As an Electrical Engineer by day, I began to think, you know, I could make my own LED light fixture! I cost the project out, and it’s reasonable. Cheaper than any commercially bought LED fixture for sure. The LEDs themselves are only $5 each and each one produces the same lumen rating as an 18″ T8 bulb. Now, before you go running off to buy out the store of these super cheap $5 LEDs know that there is a lot of other stuff you have to buy in addition to the LEDs to get them to work!

You need a heatsink (these high power LEDs get HOT!), thermal paste, an AC/DC power supply, a constant current source, something to mount all this to, a pcb to assemble your circuit on, a power switch, a power connector, and all the various mounting hardware. And when you’re done, it will not look pretty unless you spend a lot more on a nice looking enclosure (or are handy with woodworking/metalworking and can make one yourself). Now, me personally I don’t care about aesthetics, at least not on my prototype project.

So, without further blabbing I’ll show some photos of the project so far. It is still a work in progress. This first photo shows you the LED itself mounted onto a blank anodized aluminum heat sink. Ignore the screws with their heads broken off. Pretend they don’t exists… and ignore the bad solder job, I learned the hard way to solder before attaching to the heat sink next time ;) If you don’t understand why, it’s because you need high heat to melt the solder, which comes from the soldering iron. But if you have a huge heat sink attached … you guessed it, it is much harder to get it hot enough to melt the solder! Lesson learned, I’m an engineer, I work on theory and paper, not a tech who actually builds the stuff I design =)


Closeup of LED

The brightness of an LED is a function of the amount of current going through it. The higher the current, the brighter it is. However, the higher the current, the hotter it gets and the hotter it gets, the lower its lifespan. For this particular LED a current of 350 mA will produce an output of 685 lumens at a color temperature of 5665K, for comparison an 18″ T8 6500K fluorescent tube is 700 lumens.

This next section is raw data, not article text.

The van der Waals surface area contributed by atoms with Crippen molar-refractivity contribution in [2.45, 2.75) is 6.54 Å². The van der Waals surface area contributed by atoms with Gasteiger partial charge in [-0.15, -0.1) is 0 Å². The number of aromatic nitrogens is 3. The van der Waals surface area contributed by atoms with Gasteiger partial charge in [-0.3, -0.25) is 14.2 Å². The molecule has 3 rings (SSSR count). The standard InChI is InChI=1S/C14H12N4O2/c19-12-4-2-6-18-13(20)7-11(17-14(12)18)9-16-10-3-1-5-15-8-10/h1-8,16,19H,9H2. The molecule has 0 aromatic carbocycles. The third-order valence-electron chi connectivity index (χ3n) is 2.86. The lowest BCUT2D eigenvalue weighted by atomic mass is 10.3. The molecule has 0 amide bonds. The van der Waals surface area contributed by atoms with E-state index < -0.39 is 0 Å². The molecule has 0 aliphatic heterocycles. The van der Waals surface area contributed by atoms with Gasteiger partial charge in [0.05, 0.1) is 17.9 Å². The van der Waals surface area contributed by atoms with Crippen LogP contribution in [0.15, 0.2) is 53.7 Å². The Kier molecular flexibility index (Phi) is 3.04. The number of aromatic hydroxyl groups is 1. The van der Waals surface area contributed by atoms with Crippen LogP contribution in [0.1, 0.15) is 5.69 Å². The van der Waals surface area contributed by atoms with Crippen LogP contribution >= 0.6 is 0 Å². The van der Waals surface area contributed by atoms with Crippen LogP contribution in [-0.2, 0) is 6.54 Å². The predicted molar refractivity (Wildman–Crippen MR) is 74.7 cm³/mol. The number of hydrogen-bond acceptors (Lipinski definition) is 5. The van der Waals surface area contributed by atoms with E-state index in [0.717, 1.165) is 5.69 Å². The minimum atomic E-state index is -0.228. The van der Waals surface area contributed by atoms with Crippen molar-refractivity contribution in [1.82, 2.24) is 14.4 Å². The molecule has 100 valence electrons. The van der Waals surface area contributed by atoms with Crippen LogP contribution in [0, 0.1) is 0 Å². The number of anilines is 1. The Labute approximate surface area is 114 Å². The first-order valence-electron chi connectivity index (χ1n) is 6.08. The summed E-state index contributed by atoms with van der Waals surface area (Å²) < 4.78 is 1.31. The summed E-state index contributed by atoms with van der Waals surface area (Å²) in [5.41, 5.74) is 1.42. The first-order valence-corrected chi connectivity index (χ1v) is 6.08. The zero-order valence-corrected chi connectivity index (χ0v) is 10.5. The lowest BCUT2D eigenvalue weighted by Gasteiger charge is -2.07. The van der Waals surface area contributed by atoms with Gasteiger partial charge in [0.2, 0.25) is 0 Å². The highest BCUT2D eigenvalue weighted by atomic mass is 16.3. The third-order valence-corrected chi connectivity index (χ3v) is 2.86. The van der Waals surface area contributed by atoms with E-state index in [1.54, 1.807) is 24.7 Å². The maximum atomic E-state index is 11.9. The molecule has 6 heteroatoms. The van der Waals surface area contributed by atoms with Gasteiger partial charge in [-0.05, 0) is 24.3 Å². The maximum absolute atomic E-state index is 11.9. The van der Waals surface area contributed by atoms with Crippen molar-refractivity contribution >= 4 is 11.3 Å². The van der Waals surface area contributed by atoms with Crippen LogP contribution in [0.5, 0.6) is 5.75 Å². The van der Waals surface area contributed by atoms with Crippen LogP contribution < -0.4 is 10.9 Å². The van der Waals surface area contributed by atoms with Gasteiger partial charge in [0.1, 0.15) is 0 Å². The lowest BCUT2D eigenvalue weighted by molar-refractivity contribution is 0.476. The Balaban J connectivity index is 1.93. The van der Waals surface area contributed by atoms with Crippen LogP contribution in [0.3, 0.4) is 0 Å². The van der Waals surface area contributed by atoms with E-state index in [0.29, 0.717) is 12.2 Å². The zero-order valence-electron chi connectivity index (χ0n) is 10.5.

The current however is variable on many things, it depends on the input voltage, it depends on the value of a current limiting resistor, and it depends on the temperature of everything. In short if you just used a current limiting resistor with a DC power supply you would not have a constant, predictable current and thus brightness among all your LED elements. To solve that, you need what is called a constant current source, and if you can’t guess what that does I can’t help you ;) Below is a picture of the circuit I build following directions online (why reinvent the wheel?). It is simple and fairly inexpensive to build, but is not all that efficient. I plan in the future to try making a much more efficient design, but it would require a custom PCB which is very expensive to do.

LED Driver

LED Constant Current Source

See, pretty simple, just two resistors, two transistors, and a zener diode.

Okay, enough talking, here it is in action. The first photo is a picture under the 8000K fluorescent light I have, and the second is the 5665K LED (only a single LED, I plan to have 2-3 of them). You can clearly see the difference in color spectrum, but brightness wise I’m impressed on what that single LED can do!

Normal Light

Normal 8000K 18" T8 Fluorescent

Single LED

Single 5665K LED

Feel free to leave comments with any questions! I know the number one thing people will want is a schematic… I’ll think about it, but that would require me to draw it up and I’m quite lazy ;)

Day Two of Ich Treatment

We are on day 2 of our Ich treatment and all is progressing well. After day 1 the number of visible spots dropped from ~30 to ~5 which is a great improvement. Now on day 2 we no longer have any visible spots on the Betta.

We are leaving the tank as-is for a full week to ensure all the Ich parasites are long gone and dead before we lower the water temperature back to the usual 78 degrees and do a 50% water change to remove half the Coppersafe. We will then probably wait another week before doing another water change, and then restart the plant fertilizer.

Remember, this is because excess levels of copper is toxic, and plant fertilizer contains a small amount of copper.

The Betta is doing very well, he’s made a bubble nest and is giving displays to anyone who will look at him. With no visual signs of stress he appears to be making a full recovery.